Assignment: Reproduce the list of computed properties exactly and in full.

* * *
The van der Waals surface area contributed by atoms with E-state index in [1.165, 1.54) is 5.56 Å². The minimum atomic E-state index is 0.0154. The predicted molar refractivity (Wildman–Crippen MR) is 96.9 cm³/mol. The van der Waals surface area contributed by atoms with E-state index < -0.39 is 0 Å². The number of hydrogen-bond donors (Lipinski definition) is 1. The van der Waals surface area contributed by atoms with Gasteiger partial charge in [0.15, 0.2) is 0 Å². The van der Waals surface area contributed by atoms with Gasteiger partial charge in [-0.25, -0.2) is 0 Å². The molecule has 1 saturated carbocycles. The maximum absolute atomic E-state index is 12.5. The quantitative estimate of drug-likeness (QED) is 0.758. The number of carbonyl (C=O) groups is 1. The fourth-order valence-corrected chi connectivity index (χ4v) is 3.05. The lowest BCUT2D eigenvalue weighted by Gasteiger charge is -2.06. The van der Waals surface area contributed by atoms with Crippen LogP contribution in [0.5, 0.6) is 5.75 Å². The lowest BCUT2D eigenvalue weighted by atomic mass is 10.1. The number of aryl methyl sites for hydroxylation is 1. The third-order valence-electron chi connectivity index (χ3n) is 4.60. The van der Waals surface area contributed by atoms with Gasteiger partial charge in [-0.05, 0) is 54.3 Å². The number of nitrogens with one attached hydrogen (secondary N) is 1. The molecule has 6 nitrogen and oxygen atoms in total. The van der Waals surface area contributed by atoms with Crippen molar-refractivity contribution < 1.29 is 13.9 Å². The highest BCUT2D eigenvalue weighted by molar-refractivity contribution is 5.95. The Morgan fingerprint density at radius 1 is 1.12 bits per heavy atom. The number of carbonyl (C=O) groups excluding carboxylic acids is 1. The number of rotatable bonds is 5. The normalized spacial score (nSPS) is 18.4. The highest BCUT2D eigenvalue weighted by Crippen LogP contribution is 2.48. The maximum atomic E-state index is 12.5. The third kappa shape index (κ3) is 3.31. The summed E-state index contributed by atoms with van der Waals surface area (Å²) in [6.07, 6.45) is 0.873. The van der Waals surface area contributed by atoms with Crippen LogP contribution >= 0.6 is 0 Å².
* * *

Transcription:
The van der Waals surface area contributed by atoms with E-state index in [1.165, 1.54) is 5.56 Å². The minimum atomic E-state index is 0.0154. The predicted molar refractivity (Wildman–Crippen MR) is 96.9 cm³/mol. The van der Waals surface area contributed by atoms with E-state index < -0.39 is 0 Å². The number of hydrogen-bond donors (Lipinski definition) is 1. The van der Waals surface area contributed by atoms with Gasteiger partial charge in [0.15, 0.2) is 0 Å². The van der Waals surface area contributed by atoms with Gasteiger partial charge in [-0.25, -0.2) is 0 Å². The molecule has 1 saturated carbocycles. The maximum absolute atomic E-state index is 12.5. The quantitative estimate of drug-likeness (QED) is 0.758. The number of carbonyl (C=O) groups is 1. The fourth-order valence-corrected chi connectivity index (χ4v) is 3.05. The lowest BCUT2D eigenvalue weighted by Gasteiger charge is -2.06. The van der Waals surface area contributed by atoms with Crippen LogP contribution in [0.5, 0.6) is 5.75 Å². The lowest BCUT2D eigenvalue weighted by atomic mass is 10.1. The number of aryl methyl sites for hydroxylation is 1. The third-order valence-electron chi connectivity index (χ3n) is 4.60. The van der Waals surface area contributed by atoms with Gasteiger partial charge in [-0.05, 0) is 54.3 Å². The number of nitrogens with one attached hydrogen (secondary N) is 1. The molecule has 6 nitrogen and oxygen atoms in total. The van der Waals surface area contributed by atoms with Crippen molar-refractivity contribution < 1.29 is 13.9 Å². The highest BCUT2D eigenvalue weighted by molar-refractivity contribution is 5.95. The Morgan fingerprint density at radius 1 is 1.12 bits per heavy atom. The number of carbonyl (C=O) groups excluding carboxylic acids is 1. The number of rotatable bonds is 5. The normalized spacial score (nSPS) is 18.4. The highest BCUT2D eigenvalue weighted by Crippen LogP contribution is 2.48. The maximum atomic E-state index is 12.5. The third kappa shape index (κ3) is 3.31. The summed E-state index contributed by atoms with van der Waals surface area (Å²) in [6.07, 6.45) is 0.873. The van der Waals surface area contributed by atoms with Crippen LogP contribution >= 0.6 is 0 Å².